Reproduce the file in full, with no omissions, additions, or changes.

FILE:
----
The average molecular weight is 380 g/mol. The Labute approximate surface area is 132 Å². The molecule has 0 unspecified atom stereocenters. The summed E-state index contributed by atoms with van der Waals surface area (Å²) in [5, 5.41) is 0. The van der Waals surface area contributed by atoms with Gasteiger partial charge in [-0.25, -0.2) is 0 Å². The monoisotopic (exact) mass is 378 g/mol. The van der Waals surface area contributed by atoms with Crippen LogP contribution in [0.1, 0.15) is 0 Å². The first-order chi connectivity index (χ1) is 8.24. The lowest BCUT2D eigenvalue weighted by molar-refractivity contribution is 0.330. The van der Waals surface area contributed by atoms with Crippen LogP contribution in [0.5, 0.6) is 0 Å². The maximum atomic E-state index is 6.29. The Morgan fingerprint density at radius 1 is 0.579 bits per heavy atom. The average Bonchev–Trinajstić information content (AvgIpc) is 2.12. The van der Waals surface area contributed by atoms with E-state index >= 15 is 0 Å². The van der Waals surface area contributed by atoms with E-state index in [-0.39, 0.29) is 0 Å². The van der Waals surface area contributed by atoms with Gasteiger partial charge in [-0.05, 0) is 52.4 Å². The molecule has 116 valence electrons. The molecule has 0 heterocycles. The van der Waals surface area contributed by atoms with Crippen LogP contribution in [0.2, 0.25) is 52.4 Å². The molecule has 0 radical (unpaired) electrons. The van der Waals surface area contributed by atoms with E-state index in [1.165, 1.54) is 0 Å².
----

The average molecular weight is 380 g/mol. The Labute approximate surface area is 132 Å². The molecule has 0 unspecified atom stereocenters. The summed E-state index contributed by atoms with van der Waals surface area (Å²) in [5, 5.41) is 0. The van der Waals surface area contributed by atoms with Gasteiger partial charge in [-0.25, -0.2) is 0 Å². The monoisotopic (exact) mass is 378 g/mol. The van der Waals surface area contributed by atoms with Crippen LogP contribution in [0.1, 0.15) is 0 Å². The first-order chi connectivity index (χ1) is 8.24. The lowest BCUT2D eigenvalue weighted by molar-refractivity contribution is 0.330. The van der Waals surface area contributed by atoms with Crippen LogP contribution in [0.5, 0.6) is 0 Å². The maximum atomic E-state index is 6.29. The Morgan fingerprint density at radius 1 is 0.579 bits per heavy atom. The average Bonchev–Trinajstić information content (AvgIpc) is 2.12. The van der Waals surface area contributed by atoms with E-state index >= 15 is 0 Å². The van der Waals surface area contributed by atoms with E-state index in [-0.39, 0.29) is 0 Å². The van der Waals surface area contributed by atoms with Gasteiger partial charge in [-0.05, 0) is 52.4 Å². The molecule has 116 valence electrons. The molecule has 0 heterocycles. The van der Waals surface area contributed by atoms with Crippen LogP contribution in [0.2, 0.25) is 52.4 Å². The molecule has 0 radical (unpaired) electrons. The van der Waals surface area contributed by atoms with E-state index in [1.165, 1.54) is 0 Å².